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What’s the difference between GetTickCount and timeGetTime?

What’s the difference between GetTickCount and timeGetTime?

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I’ve always believed that the most frequently used multimedia API in winmm.dll was the PlaySound API.  However I recently was working with the results of some static analysis tools that were run on the Windows 7 codebase and I realized that in fact the most commonly used multimedia API (in terms of code breadth) was actually the timeGetTime API.  In fact almost all the multimedia APIs use timeGetTime which was somewhat surprising to me at the time.

The MSDN article for timeGetTime says that timeGetTime “retrieves the system time, in milliseconds. The system time is the time elapsed since the system started.”.

But that’s almost exactly what the GetTickCount API returns “the number of milliseconds that have elapsed since the system was started, up to 49.7 days.” (obviously timeGetTime has the same 49.7 day limit since both APIs return 32bit counts of milliseconds).

So why are all these multimedia APIs using timeGetTime and not GetTickCount since the two APIs apparently return the same value?  I wasn’t sure so I dug in a bit deeper.

The answer is that they don’t.  You can see this with a tiny program:

int _tmain(int argc, _TCHAR* argv[])
{
    int i = 100;
    DWORD lastTick = 0;
    DWORD lastTime = 0;
    while (--i)
    {
        DWORD tick = GetTickCount();
        DWORD time = timeGetTime();
        printf("Tick: %d, Time: %d, dTick: %3d, dTime: %3d\n", tick, time, tick-lastTick, time-lastTime);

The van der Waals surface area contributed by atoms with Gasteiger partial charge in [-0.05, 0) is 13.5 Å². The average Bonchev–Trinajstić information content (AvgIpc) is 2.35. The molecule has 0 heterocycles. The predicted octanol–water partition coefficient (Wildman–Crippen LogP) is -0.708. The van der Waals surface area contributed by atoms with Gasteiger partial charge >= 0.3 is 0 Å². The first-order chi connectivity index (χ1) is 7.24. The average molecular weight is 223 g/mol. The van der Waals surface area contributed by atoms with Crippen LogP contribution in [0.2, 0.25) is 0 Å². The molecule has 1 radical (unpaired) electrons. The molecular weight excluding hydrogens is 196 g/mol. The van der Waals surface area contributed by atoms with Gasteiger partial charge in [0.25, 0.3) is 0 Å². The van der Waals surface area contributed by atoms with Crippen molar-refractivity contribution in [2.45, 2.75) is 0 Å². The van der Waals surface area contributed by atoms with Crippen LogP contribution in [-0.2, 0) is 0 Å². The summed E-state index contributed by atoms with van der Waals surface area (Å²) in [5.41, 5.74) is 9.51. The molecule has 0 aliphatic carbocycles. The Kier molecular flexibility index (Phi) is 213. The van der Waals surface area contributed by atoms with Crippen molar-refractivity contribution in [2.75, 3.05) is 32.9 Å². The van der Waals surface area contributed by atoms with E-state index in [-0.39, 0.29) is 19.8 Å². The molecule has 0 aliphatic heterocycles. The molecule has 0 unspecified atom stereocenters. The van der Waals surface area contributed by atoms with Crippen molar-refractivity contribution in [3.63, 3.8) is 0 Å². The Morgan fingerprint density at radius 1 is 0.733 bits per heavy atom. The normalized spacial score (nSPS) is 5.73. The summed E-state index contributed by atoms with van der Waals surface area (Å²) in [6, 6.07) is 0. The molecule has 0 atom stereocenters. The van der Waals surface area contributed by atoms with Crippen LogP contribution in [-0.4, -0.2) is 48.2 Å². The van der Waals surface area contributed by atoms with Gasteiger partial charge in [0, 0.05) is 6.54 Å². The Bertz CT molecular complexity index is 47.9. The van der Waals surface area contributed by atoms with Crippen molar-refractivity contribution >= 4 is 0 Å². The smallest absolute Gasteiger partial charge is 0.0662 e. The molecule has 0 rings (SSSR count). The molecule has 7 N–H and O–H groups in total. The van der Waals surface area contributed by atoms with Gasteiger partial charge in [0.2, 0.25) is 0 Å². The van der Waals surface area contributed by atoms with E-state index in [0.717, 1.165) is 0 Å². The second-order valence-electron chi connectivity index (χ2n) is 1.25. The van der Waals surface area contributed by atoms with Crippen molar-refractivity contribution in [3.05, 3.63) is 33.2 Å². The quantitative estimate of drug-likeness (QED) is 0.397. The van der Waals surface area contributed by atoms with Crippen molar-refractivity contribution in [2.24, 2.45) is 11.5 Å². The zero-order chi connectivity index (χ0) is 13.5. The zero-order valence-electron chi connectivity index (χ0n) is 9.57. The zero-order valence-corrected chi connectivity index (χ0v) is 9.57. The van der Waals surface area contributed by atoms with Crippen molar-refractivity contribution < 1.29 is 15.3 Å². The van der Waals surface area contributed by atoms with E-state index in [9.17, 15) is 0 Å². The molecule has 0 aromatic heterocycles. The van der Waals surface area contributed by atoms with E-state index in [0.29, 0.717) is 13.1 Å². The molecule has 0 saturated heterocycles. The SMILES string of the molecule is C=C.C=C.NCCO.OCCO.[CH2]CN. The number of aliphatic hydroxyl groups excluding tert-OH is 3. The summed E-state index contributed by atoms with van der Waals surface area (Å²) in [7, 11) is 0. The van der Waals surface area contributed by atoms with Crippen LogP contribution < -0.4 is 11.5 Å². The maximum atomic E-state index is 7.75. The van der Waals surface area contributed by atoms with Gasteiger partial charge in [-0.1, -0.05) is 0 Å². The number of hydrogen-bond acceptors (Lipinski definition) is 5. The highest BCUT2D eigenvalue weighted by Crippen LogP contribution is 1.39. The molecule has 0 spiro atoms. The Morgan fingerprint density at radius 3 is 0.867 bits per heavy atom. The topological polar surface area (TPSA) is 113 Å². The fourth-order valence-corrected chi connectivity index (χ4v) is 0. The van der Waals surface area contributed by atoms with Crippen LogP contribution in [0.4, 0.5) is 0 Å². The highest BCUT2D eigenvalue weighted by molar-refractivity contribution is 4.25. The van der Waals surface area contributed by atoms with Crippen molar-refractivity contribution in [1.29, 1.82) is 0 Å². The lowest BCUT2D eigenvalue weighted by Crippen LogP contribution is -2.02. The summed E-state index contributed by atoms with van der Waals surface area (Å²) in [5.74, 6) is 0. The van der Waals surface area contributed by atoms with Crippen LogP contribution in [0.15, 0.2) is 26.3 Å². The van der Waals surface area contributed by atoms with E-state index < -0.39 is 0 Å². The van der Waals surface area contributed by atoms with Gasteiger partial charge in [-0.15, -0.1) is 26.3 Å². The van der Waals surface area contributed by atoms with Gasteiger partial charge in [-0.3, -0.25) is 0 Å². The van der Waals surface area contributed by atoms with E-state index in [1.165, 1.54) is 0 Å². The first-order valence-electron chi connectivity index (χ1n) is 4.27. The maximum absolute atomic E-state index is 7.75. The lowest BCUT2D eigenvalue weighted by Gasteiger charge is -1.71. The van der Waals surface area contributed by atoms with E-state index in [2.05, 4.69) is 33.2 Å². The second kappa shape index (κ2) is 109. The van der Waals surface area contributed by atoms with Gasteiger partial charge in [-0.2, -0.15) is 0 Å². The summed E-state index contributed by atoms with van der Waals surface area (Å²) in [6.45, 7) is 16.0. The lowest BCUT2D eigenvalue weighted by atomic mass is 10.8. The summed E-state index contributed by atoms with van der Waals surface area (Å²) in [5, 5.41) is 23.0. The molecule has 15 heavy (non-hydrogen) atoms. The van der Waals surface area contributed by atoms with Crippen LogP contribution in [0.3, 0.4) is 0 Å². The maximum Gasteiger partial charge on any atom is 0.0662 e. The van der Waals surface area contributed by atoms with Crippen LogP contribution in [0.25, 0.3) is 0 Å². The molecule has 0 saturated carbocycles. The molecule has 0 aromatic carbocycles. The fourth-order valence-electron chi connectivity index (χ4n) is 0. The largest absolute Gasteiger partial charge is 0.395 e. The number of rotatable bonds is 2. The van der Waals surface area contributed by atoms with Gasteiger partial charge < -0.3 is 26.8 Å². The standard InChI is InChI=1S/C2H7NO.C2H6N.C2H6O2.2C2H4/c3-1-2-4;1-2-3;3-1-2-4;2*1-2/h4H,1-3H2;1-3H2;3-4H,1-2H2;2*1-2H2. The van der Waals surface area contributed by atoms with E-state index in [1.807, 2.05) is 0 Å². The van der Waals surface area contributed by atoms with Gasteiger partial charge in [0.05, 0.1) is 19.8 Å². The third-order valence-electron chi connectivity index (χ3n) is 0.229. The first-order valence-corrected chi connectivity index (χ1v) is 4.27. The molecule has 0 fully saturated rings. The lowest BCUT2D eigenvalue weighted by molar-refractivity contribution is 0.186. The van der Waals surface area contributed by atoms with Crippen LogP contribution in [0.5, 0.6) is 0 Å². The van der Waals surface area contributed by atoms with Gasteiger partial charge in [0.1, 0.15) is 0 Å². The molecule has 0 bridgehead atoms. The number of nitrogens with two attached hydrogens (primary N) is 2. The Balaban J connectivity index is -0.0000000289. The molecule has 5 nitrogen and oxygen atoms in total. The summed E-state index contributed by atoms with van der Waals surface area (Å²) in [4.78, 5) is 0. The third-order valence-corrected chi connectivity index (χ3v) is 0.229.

lastTick = tick;
        lastTime = time;
        Sleep(53);
    }
    return 0;
}

If you run this program, you’ll notice that the difference between the timeGetTime results is MUCH more stable than the difference between the GetTickCount results (note that the program sleeps for 53ms which usually doesn’t match the native system timer resolution):

Tick: 175650292, Time: 175650296, dTick:  46, dTime:  54
Tick: 175650355, Time: 175650351, dTick:  63, dTime:  55
Tick: 175650417, Time: 175650407, dTick:  62, dTime:  56
Tick: 175650464, Time: 175650462, dTick:  47, dTime:  55
Tick: 175650526, Time: 175650517, dTick:  62, dTime:  55
Tick: 175650573, Time: 175650573, dTick:  47, dTime:  56
Tick: 175650636, Time: 175650628, dTick:  63, dTime:  55
Tick: 175650682, Time: 175650683, dTick:  46, dTime:  55
Tick: 175650745, Time: 175650739, dTick:  63, dTime:  56
Tick: 175650792, Time: 175650794, dTick:  47, dTime:  55
Tick: 175650854, Time: 175650850, dTick:  62, dTime:  56

That’s because GetTickCount is incremented by the clock tick frequency on every clock tick and as such the delta values waver around the actual time (note that the deltas average to 55ms so on average getTickCount returns an accurate result but not with spot measurements) but timeGetTime’s delta is highly predictable.

It turns out that for isochronous applications (those that depend on clear timing) it is often important to be able to retrieve the current time in a fashion that doesn’t vary, that’s why those applications use timeGetTime to achieve their desired results.